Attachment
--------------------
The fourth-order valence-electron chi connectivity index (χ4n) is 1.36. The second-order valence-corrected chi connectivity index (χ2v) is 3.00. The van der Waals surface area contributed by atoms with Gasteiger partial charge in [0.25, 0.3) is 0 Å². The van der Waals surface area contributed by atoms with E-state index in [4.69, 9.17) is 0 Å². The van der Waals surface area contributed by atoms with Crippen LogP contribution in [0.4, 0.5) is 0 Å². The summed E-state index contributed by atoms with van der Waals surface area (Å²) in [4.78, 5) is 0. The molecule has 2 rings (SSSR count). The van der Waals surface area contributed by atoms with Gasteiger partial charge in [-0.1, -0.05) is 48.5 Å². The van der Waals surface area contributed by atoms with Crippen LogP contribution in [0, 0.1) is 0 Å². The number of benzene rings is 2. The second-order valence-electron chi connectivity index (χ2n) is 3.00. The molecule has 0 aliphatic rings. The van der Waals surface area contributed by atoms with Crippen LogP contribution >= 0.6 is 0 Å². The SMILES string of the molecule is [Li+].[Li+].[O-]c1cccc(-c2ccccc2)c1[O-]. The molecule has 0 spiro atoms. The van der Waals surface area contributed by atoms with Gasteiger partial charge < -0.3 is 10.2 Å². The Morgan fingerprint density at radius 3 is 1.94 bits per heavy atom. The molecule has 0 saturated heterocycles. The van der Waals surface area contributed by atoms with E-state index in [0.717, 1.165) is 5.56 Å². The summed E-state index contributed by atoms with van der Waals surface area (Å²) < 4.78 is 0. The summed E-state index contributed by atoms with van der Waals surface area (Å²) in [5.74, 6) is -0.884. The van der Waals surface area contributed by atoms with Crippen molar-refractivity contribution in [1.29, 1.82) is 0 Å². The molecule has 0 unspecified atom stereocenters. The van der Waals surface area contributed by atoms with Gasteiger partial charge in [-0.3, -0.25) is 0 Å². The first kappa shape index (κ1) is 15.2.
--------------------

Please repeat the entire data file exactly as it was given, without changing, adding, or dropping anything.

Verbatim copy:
The fourth-order valence-electron chi connectivity index (χ4n) is 1.36. The second-order valence-corrected chi connectivity index (χ2v) is 3.00. The van der Waals surface area contributed by atoms with Gasteiger partial charge in [0.25, 0.3) is 0 Å². The van der Waals surface area contributed by atoms with E-state index in [4.69, 9.17) is 0 Å². The van der Waals surface area contributed by atoms with Crippen LogP contribution in [0.4, 0.5) is 0 Å². The summed E-state index contributed by atoms with van der Waals surface area (Å²) in [4.78, 5) is 0. The molecule has 2 rings (SSSR count). The van der Waals surface area contributed by atoms with Gasteiger partial charge in [-0.1, -0.05) is 48.5 Å². The van der Waals surface area contributed by atoms with Crippen LogP contribution in [0, 0.1) is 0 Å². The number of benzene rings is 2. The second-order valence-electron chi connectivity index (χ2n) is 3.00. The molecule has 0 aliphatic rings. The van der Waals surface area contributed by atoms with Crippen LogP contribution >= 0.6 is 0 Å². The SMILES string of the molecule is [Li+].[Li+].[O-]c1cccc(-c2ccccc2)c1[O-]. The molecule has 0 spiro atoms. The van der Waals surface area contributed by atoms with Gasteiger partial charge < -0.3 is 10.2 Å². The Morgan fingerprint density at radius 3 is 1.94 bits per heavy atom. The molecule has 0 saturated heterocycles. The van der Waals surface area contributed by atoms with E-state index in [0.717, 1.165) is 5.56 Å². The summed E-state index contributed by atoms with van der Waals surface area (Å²) < 4.78 is 0. The summed E-state index contributed by atoms with van der Waals surface area (Å²) in [5.74, 6) is -0.884. The van der Waals surface area contributed by atoms with Crippen molar-refractivity contribution in [1.29, 1.82) is 0 Å². The molecule has 0 unspecified atom stereocenters. The van der Waals surface area contributed by atoms with Gasteiger partial charge in [-0.3, -0.25) is 0 Å². The first kappa shape index (κ1) is 15.2.